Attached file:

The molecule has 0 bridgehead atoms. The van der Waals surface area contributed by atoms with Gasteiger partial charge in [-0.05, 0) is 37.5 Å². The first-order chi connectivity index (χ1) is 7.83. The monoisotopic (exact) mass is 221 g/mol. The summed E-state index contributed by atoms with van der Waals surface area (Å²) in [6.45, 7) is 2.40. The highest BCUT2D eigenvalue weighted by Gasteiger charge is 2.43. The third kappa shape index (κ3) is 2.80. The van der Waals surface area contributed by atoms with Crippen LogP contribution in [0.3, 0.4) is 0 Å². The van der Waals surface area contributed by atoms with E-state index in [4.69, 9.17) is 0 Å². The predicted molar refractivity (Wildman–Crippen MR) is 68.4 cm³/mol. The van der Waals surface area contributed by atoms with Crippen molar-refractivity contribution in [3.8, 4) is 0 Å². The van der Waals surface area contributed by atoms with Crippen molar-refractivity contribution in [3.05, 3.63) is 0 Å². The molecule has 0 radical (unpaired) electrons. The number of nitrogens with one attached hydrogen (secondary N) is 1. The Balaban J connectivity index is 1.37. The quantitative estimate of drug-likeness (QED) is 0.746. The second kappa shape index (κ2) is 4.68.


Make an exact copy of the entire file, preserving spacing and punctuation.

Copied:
The molecule has 0 bridgehead atoms. The van der Waals surface area contributed by atoms with Gasteiger partial charge in [-0.05, 0) is 37.5 Å². The first-order chi connectivity index (χ1) is 7.83. The monoisotopic (exact) mass is 221 g/mol. The summed E-state index contributed by atoms with van der Waals surface area (Å²) in [6.45, 7) is 2.40. The highest BCUT2D eigenvalue weighted by Gasteiger charge is 2.43. The third kappa shape index (κ3) is 2.80. The van der Waals surface area contributed by atoms with Crippen LogP contribution in [0.3, 0.4) is 0 Å². The van der Waals surface area contributed by atoms with E-state index in [4.69, 9.17) is 0 Å². The predicted molar refractivity (Wildman–Crippen MR) is 68.4 cm³/mol. The van der Waals surface area contributed by atoms with Crippen molar-refractivity contribution in [3.8, 4) is 0 Å². The van der Waals surface area contributed by atoms with Crippen molar-refractivity contribution in [3.05, 3.63) is 0 Å². The molecule has 0 radical (unpaired) electrons. The number of nitrogens with one attached hydrogen (secondary N) is 1. The Balaban J connectivity index is 1.37. The quantitative estimate of drug-likeness (QED) is 0.746. The second kappa shape index (κ2) is 4.68.